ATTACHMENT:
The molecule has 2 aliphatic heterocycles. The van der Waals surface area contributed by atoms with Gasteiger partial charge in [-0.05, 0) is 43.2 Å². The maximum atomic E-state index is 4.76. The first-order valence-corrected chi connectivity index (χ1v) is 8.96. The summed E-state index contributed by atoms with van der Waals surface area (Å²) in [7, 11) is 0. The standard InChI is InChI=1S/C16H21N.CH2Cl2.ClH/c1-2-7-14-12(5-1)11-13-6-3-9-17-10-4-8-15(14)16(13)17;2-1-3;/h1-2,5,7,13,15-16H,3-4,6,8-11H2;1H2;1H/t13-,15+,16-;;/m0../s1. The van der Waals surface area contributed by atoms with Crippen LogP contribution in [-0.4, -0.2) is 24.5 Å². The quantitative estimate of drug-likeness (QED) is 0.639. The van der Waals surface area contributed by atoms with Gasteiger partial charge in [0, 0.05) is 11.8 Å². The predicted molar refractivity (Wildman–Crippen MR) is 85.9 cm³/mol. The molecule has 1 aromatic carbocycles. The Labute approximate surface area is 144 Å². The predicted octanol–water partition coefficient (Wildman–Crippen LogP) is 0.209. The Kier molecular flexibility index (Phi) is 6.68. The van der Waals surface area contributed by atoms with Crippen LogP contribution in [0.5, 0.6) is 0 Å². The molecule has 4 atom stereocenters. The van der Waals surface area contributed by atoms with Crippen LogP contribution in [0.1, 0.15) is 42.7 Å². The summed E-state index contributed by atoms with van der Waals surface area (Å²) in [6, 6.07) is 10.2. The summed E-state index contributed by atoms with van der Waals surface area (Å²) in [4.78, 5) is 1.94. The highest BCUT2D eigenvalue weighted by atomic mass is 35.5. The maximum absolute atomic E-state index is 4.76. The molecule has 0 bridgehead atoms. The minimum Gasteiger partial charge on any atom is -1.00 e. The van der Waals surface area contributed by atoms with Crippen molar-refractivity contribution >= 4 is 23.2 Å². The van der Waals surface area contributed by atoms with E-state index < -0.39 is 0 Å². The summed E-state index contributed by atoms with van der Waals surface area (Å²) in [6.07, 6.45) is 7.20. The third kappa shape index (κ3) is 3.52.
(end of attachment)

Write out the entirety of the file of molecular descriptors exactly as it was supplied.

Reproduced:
The molecule has 2 aliphatic heterocycles. The van der Waals surface area contributed by atoms with Gasteiger partial charge in [-0.05, 0) is 43.2 Å². The maximum atomic E-state index is 4.76. The first-order valence-corrected chi connectivity index (χ1v) is 8.96. The summed E-state index contributed by atoms with van der Waals surface area (Å²) in [7, 11) is 0. The standard InChI is InChI=1S/C16H21N.CH2Cl2.ClH/c1-2-7-14-12(5-1)11-13-6-3-9-17-10-4-8-15(14)16(13)17;2-1-3;/h1-2,5,7,13,15-16H,3-4,6,8-11H2;1H2;1H/t13-,15+,16-;;/m0../s1. The van der Waals surface area contributed by atoms with Crippen LogP contribution in [-0.4, -0.2) is 24.5 Å². The quantitative estimate of drug-likeness (QED) is 0.639. The van der Waals surface area contributed by atoms with Gasteiger partial charge in [0, 0.05) is 11.8 Å². The predicted molar refractivity (Wildman–Crippen MR) is 85.9 cm³/mol. The molecule has 1 aromatic carbocycles. The Labute approximate surface area is 144 Å². The predicted octanol–water partition coefficient (Wildman–Crippen LogP) is 0.209. The Kier molecular flexibility index (Phi) is 6.68. The van der Waals surface area contributed by atoms with Crippen LogP contribution in [0.5, 0.6) is 0 Å². The molecule has 4 atom stereocenters. The van der Waals surface area contributed by atoms with Crippen LogP contribution in [0.1, 0.15) is 42.7 Å². The summed E-state index contributed by atoms with van der Waals surface area (Å²) in [6, 6.07) is 10.2. The summed E-state index contributed by atoms with van der Waals surface area (Å²) in [4.78, 5) is 1.94. The highest BCUT2D eigenvalue weighted by atomic mass is 35.5. The maximum absolute atomic E-state index is 4.76. The molecule has 0 bridgehead atoms. The minimum Gasteiger partial charge on any atom is -1.00 e. The van der Waals surface area contributed by atoms with Crippen molar-refractivity contribution >= 4 is 23.2 Å². The van der Waals surface area contributed by atoms with E-state index < -0.39 is 0 Å². The summed E-state index contributed by atoms with van der Waals surface area (Å²) in [6.07, 6.45) is 7.20. The third kappa shape index (κ3) is 3.52.